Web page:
In Memoriam - George Harold Patterson - (1970-2021)

George Patterson head shot
George
Patterson
Ph.D.
Senior Investigator

BG 13 RM 3E33 13 South Dr Bethesda MD 20814

Biography

George Harold Patterson, Ph.D., was a Senior Investigator in NIBIB, where he served as Chief of the Section on Biophotonics. George’s research focused on the development of probes and techniques for diffraction limited and sub-diffraction limited fluorescence imaging of cells and tissues. These approaches have included photo-activated localization microscopy (PALM); other molecular localization techniques based on imaging of single fluorescent molecules; and multi-focal structured illumination microscopy (MSIM) techniques, which are based on exciting fluorophores with an array of diffraction-limited focused beams, followed by image processing to improve spatial resolution.

George’s career started with his bachelor's degree from the University of North Alabama (Florence, Alabama) in 1992, which included a biology research project on the reproductive cycle of a freshwater mussel, Cyclonais tuberculata. In 1993, George was accepted into the Interdisciplinary Graduate Program within the Vanderbilt School of Medicine, Vanderbilt University, Nashville, Tennessee, where he joined the lab of Prof. David Piston in the Department of Molecular Physiology in 1994. George was awarded a PhD in 1999 for his study of glucose metabolism in pancreatic islets of Langerhans, which incorporated quantitative fluorescence imaging using fluorescent proteins. He then accepted a post-doctoral position in the laboratory of Dr. Jennifer Lippincott-Schwartz in the Cell Biology and Metabolism Branch, in the intramural program of the National Institute of Child Health and Human Development, where he developed reagents and techniques for fluorescence imaging in the study of secretory protein trafficking. Four years later, he accepted a staff scientist position in Jennifer’s laboratory, where he continued work in protein trafficking. During this time, George collaborated with Dr. Eric Betzig, Dr. Harald Hess at the Howard Hughes Medical Institute, Janelia Farm, and the team developed the new PALM fluorescence imaging technique. George’s work on photoactivatable genetically encoded proteins made an important contribution to the work that led to Dr. Eric Betzig’s Nobel Prize in Chemistry in 2014.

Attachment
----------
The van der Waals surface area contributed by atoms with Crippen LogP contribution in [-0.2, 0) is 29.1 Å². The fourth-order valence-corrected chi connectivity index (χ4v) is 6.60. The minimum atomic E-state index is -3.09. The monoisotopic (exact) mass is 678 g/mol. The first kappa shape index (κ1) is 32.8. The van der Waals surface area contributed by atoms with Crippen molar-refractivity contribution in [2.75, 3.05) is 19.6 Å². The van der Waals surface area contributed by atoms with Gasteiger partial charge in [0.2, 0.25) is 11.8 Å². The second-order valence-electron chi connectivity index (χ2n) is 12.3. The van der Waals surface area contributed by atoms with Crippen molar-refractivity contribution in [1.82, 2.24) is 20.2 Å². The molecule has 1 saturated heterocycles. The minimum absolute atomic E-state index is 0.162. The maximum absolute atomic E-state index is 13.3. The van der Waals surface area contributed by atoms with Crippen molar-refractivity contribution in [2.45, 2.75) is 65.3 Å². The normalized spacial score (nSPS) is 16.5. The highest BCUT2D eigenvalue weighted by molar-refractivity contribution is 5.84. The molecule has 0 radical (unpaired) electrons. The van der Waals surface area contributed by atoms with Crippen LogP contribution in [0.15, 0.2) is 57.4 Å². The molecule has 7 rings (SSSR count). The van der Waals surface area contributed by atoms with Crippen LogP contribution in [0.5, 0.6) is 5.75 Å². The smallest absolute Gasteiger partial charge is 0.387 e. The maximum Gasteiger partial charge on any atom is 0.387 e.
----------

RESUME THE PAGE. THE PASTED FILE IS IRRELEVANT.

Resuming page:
In late 2009, George accepted an Investigator appointment in the National Institute of Biomedical Imaging and Bioengineering, where he worked on the development fluorescent proteins, as well as on super-resolution imaging techniques for use in cell biology. While in NIBIB, George made major contributions to create both novel and improved genetically encoded fluorescent proteins for use as markers and sensors. His approach utilized structure-based mutagenesis followed by spectroscopy and imaging characterization of the variants. His broad range of technique development included multi-photon excitation microscopy, confocal microscopy, total internal reflection fluorescence (TIRF) microscopy, wide-field microscopy, single molecule imaging, fluorescence spectroscopy, and protein engineering.

Notably, George created a friendly laboratory with a high degree of trainee diversity. George will be greatly missed by his colleagues in NIBIB and around the NIH. George is survived by his wife Susanne Neumann, and children Isabella (11) and Max (9).

Research Interests